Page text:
My last post was a bit of mythmaking. Something I have been doing for years, not always aware that it was that. I have mentioned, in other posts, that in the course of trying to find a safe and peaceful place inside my own being, I encountered spontaneous imaging, which resulted in several wild creatures who came to tell me their stories (actually echoes of my own). See A Tiger Named Pain in the list of categories on this site.
I did understand that I was dealing with my own imagination, and that the creatures I met there, represented pieces and parts of my own personality and psyche. Joseph Campbell, the leading Mythologist of the past century, once wrote that we are fascinated with myths and legends because they resonate within us, we relate to the echoes of our own experience, but also find guidance and usable knowledge within them.
What I do is called Personal Mythology. Exploring the myth hidden within my own ongoing experience. All myths are based on, or have some element of truth within them. A story with a purpose, a lesson to be learned, choices to be made, or that have already been made, whether good or bad. They often also include changes in thought or perspective, that might lead to changes in attitude as well as action.
For example, my last post was about a slavering monster named Joseph. He certainly wasn’t born a monster, but somehow in the course of the story, he got lost, abandoned, and reverted to primary coping mechanisms in order to survive his immediate reality. In other words, he was operating on the need to survive without a lot of thinking and posturing, just making it through his day and hoping he’d be breathing the next.
There is a great deal of symbolism in mythology, whether it be universal, cultural, or personal. It is that very symbolism that resonates within us, feels and sounds like an echo of something familiar or experienced. Something we know, but that is often blurred, made fuzzy over time and even forgetfulness.
And yes, we can forget pieces and parts of our own story, sometimes deliberately because it is too painful or uncomfortable (guilt, just one of those feelings, can be more than a bit uncomfortable) to carry within us, and sometimes because we just have too much to do, and be, in the present moment. Or, like Joseph, all of our energies are engaged in survival and there is no time or energy to reflect on what anything means at all.
Just like dreams, myths often contain several layers of meaning. As I wrote out the story, here, I was writing completely off the cuff. It was all coming from my imagination, but there were key notes inside the story itself. I was playing, relaxed, and simply enjoying myself. Until Joseph mentioned the leopard. I knew him, that leopard. Had met him years ago, as I sat silently meditating in my bedroom one day.
His name was Simon, which means listening intently. But, the leopard I knew would not only listen, he was a sly creature and often suggested other meanings, darker twists on whatever story was being told. He frightened me, at first, but over time, I learned to listen to him, and understood that his wisdom was of a different order than that which I was acquainted with. That didn’t mean it was to be ignored simply because of the difference. It just meant that there were other possibilities that hadn’t occurred to me.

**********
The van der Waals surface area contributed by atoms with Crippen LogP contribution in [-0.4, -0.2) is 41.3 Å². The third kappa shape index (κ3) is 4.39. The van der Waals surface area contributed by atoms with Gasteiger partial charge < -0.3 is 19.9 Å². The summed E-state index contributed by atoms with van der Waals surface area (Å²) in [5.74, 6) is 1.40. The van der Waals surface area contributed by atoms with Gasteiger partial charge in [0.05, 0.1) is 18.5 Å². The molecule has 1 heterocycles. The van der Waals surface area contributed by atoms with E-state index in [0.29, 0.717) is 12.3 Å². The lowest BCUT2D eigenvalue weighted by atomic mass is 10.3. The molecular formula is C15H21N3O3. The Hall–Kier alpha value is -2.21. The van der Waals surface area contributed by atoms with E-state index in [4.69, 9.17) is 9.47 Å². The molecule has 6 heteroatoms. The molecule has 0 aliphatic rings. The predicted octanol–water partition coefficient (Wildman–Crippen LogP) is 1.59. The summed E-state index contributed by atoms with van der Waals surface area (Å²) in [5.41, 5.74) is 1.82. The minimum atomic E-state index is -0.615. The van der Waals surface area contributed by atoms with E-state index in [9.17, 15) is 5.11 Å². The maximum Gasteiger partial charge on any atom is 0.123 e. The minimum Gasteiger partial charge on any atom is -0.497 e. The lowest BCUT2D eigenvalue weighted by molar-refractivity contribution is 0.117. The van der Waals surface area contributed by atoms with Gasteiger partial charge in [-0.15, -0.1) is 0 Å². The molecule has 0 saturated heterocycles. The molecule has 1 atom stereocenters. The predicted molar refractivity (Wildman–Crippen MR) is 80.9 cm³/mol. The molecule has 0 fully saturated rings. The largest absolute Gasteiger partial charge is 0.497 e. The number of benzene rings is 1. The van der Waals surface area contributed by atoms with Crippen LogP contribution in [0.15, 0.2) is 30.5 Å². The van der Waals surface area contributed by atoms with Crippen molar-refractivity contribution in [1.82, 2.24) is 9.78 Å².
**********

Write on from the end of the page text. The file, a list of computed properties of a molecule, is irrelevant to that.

So when he waltzed into Joseph’s story, I knew I had to pay extra attention, and that this would be very important for and to me. I was already aware of that, but then realized that Joseph stumbled onto the sleeping leopard. That meant there was no intent on either part to do or cause particular harm or pain. It just happened and both of them were startled and acted on that element of self-preservation.
I had already, during the telling of the story, found a rather nasty dislike of that older sibling in the story. I had jumped to conclusions, and Simon was there to remind me that I might have gone off on a tangent that wasn’t at all a part of, or true to the story.
This whole experience, entering the swampland, confronting Joseph, going back again to explore his story, was coming from inside of me. And just as in a dream, it originated from within me and all of its pieces and parts were about me, pertained to me and to no one outside of that reality. Which meant, uncomfortably so, that the older sibling within the story was some aspect of my own person. OOOOOOOOOPPPPPPPPsss.
I was the one who had sent Joseph off on a wild goose chase. I was the one who gave him that map, and the sack of candy bars. Oh my. That certainly changed all the parameters. Maybe it changed the whole experience. I so wanted to find the culprit, let him or her know the consequences and the deep pain that their actions had caused and created. And now, I am faced with knowing I was the culprit. Damn.
Mythmaking is fun on so many levels. And I do it rather well, even if I have to say it myself. One of the more important aspects of keeping a journal is that the pieces and parts of our own personal mythology are there, right there inside those pages. Carved out in words that we ourselves choose and create. Words that can and do point us back inside of our own being, as well as helping us find the pieces and parts we have lost over the years, or sent away on a wild goose chase.
Clarissa Pinkola Estes, a Jungian Analyst, has written that nothing is ever completely lost from the psyche. It remains, possibly hidden or buried, but it is there. Our journals are simply a means of keeping those pieces and parts, of being able to locate them far more quickly, and maybe, in that process, create a myth, a story with layered meanings, symbolic imagery, that we might finally learn from. The myths are there on its pages.
The most important person we need to meet and know is our Self. Our journal is only one of the keys. Dare you unlock it and begin that exploration?